Mexico's Argentina friendlies highlight the problems that exist, changes that are needed for El Tri
MENDOZA, Argentina -- Labels like "roller coaster," "highs" and "lows" feel lazy. But how else do you categorize the Mexican national team in 2018?
Few fans know what it is like to experience their team winning a World Cup, but not many will go through the range of emotions that El Tri fans did on June 17, when Mexico historically defeated reigning champion Germany in their World Cup opener.
However brief, however fleeting that moment was, it was also real; Mexico finally looked to have a team and a manager in Juan Carlos Osorio to compete with the best.
If El Tri could defeat Germany, then why couldn't they top the group and reach the elusive "quinto partido," or even go further? Let's not forget that this was a group of players in its absolute prime and mainly based in Europe.
A solid 2-1 victory against South Korea followed for Mexico, but what has transpired since has seen El Tri end the year with its worst annual account since the turn of the century. There have been seven losses in the last eight games -- something not recorded since 1952 -- and the yearly total reads six wins, nine losses and one tie, with only 12 goals scored and 21 conceded. The team since -- without many of the European-based players -- has been a shadow of the one that electrified the opening days of the World Cup, shorn of direction and even spirit under interim coach Ricardo "Tuca" Ferretti.
The year concluded for the Mexican national team on Tuesday evening in Mendoza with a 2-0 loss to Argentina. On top of the 2-0 defeat against the same opposition last Friday in Cordoba, it's been a difficult international break, filled with logistical problems and negativity. It almost feels like a relief that 2018 is over.
"Thanks for nothing," read one headline in a Mexican newspaper on Wednesday morning.
"It was complicated, that's clear, it could've been different," said goalkeeper Jesus Corona of the trip to Argentina. "You always come to represent the national team with optimism and not to make excuses; everything helps and we know what can be improved."
The games in Argentina were heralded as a chance for Mexico's youngsters to cut their teeth against strong opposition. In reality, it has put things into perspective for Mexico, especially after goalkeeper Guillermo Ochoa came out after the first game and made strong statements about Mexican soccer needing to "open its eyes," adding that the national team has lacked "direction" since the World Cup.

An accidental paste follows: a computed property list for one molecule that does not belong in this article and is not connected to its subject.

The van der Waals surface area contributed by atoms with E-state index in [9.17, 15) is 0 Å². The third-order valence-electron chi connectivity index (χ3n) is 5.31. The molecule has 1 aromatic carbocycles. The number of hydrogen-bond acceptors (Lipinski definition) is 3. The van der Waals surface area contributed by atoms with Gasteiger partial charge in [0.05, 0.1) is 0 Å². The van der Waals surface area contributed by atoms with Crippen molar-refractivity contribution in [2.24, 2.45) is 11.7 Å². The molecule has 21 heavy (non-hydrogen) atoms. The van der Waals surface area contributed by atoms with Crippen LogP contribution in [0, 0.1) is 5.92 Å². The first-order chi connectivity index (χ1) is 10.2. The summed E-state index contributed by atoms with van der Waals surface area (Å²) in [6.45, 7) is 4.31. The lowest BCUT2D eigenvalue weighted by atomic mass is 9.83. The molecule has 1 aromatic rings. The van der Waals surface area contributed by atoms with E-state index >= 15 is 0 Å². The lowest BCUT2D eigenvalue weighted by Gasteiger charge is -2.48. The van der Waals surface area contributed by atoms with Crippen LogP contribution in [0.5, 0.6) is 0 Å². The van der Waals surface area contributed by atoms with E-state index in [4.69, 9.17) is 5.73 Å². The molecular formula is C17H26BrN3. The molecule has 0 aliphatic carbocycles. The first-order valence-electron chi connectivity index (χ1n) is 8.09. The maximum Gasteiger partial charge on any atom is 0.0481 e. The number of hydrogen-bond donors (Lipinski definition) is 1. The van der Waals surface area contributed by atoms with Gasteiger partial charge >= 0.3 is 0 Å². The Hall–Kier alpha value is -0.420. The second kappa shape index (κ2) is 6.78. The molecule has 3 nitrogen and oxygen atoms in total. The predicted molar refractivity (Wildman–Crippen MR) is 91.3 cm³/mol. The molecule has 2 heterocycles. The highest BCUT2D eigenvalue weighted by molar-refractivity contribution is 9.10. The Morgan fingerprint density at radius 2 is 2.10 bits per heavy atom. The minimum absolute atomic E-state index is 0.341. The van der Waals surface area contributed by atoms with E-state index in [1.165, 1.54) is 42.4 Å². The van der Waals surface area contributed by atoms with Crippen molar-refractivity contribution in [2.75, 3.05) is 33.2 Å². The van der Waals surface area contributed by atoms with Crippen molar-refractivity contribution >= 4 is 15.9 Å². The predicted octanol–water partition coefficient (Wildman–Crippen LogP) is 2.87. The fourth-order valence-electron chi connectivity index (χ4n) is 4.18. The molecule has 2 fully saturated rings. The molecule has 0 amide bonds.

Ochoa is frustrated. The lack of logistical organization, World Cup bonus payment issues, image rights problems, investigations into Mexican football by both the monopolies commission and the tax authorities have all made this a difficult few months for the Mexican game. Ferretti has also made it clear that Liga MX owners are not all supportive of the national team.
But the underlying issue is not about the money. Instead, it's the lack of respect established players feel from the FMF and the media, which the payments are part of. Take 33-year-old Ochoa, who could have easily played his whole career at Club America and earned more money than he has in Europe. Ochoa is often criticized for moving first to French minnows Ajaccio, then Spain -- mainly warming the bench -- and onward to Standard Liege in Belgium.
From Ochoa's perspective and that of players like Miguel Layun, Hector Moreno and Andres Guardado, they have made sacrifices in their personal lives and financially to establish themselves in Europe in order to reach their maximum potential for the national team.
Against Argentina over the 180 minutes, Mexico were not overawed or outclassed, but they were still second best against an Argentina team without stars Lionel Messi and Sergio Aguero. The difference is that the Argentine "next generation" includes the likes of Paulo Dybala, Lautaro Martinez and Mauro Icardi, all of whom are already established in Europe and will be around for the next World Cup.
Mexico's prospects, especially up front, look weak in comparison and the Argentina trip, the performances, results and off-field issues have blown open a debate about the future of the national team.
Likely new coach Gerardo "Tata" Martino will come in with a lengthy list of issues to resolve, but perhaps top of the list of questions for the next World Cup cycle will be these: Do the younger players have the desire and drive to reach the top leagues abroad? And will Liga MX clubs ultimately allow them to leave?